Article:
Israeli ambassador warns of red line if Iran gets close to nuclear capability

Oren said U.S.-led international sanctions against Iran have hurt its economy but so far failed to curtail its suspected nuclear program. He called for more sanctions and a credible U.S. threat of military repercussions if Iran does not abandon its program, which Iran says is for peaceful purposes only.

On Monday, the Obama administration approved the sale of $647 million in precision munitions to Israel, including more than 5,000 bunker-busting bombs. The sale has raised concerns that Israel may be getting ready to attack Iran's nuclear program with America's backing.

Oren declined to comment on the planned use of the munitions, but he said the administration and Congress have made a commitment for Israel to be able to defend itself against “any Middle Eastern threat or any combination of Middle Eastern threats.”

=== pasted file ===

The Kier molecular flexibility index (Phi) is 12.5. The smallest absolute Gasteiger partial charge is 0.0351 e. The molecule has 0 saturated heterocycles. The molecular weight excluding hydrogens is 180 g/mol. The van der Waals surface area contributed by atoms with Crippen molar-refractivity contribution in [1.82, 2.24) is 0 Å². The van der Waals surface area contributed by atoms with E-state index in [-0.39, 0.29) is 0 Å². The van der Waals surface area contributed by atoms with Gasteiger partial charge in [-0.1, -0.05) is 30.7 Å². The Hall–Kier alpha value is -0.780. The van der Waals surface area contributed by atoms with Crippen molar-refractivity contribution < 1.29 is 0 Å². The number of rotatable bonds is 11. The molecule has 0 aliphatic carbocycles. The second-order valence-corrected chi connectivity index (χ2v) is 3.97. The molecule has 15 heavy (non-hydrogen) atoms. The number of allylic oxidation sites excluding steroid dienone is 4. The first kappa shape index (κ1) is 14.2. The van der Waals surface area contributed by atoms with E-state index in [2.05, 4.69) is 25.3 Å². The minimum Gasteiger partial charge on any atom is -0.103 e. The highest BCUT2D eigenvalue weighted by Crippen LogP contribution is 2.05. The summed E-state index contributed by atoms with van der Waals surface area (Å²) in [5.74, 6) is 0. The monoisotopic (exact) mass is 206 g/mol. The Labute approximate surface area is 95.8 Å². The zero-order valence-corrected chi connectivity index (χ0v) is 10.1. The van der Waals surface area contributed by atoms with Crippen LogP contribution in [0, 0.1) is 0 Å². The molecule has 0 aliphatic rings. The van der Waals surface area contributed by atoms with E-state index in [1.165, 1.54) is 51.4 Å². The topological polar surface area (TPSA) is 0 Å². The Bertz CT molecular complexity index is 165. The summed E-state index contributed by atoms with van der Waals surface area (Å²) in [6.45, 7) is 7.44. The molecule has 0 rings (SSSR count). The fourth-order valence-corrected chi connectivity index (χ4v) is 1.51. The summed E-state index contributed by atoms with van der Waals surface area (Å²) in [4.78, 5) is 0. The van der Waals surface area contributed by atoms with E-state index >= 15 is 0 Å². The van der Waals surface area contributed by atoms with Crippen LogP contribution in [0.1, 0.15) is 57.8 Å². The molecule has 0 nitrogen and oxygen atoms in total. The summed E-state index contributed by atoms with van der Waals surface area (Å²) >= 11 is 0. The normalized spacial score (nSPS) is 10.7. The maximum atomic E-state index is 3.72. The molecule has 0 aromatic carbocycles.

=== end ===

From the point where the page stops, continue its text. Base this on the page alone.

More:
Oren said Iran's ability to put such a weapon on one of its long-range missiles was “just the beginning of the threat.”

“It's also the possibility that Iran passes nuclear capability onto terrorist groups,” Oren said. “And once Iran acquires nuclear capabilities, it will spark an arms race throughout the entire Middle East. ... It will be infinitely destabilizing.”

Oren went on to denounce the U.N. General Assembly's lopsided vote for Palestinian statehood, with particularly harsh words for the European Union, which recently won the Nobel Peace Prize.

“At a time when, rather cynically, the European Union awarded itself the Nobel Prize, [this vote] is making great strides away from peace,” Oren said.

And he once again denied that Netanyahu had rooted for Romney during the election, blaming that impression on the U.S. media misunderstanding Israeli security concerns.

“Categorically no – Prime Minister Netanyahu went to extraordinary lengths not to be dragged into the elections,” Oren said. “One of the great challenges is that everything in this country is seen through the prism of elections and everything in Israel is seen through the prism of an Iranian nuclear threat.”

Every time Netanyahu weighed in on Iran, Oren said, it was "immediately misinterpreted here as a sort of ... attempt to interfere in American politics."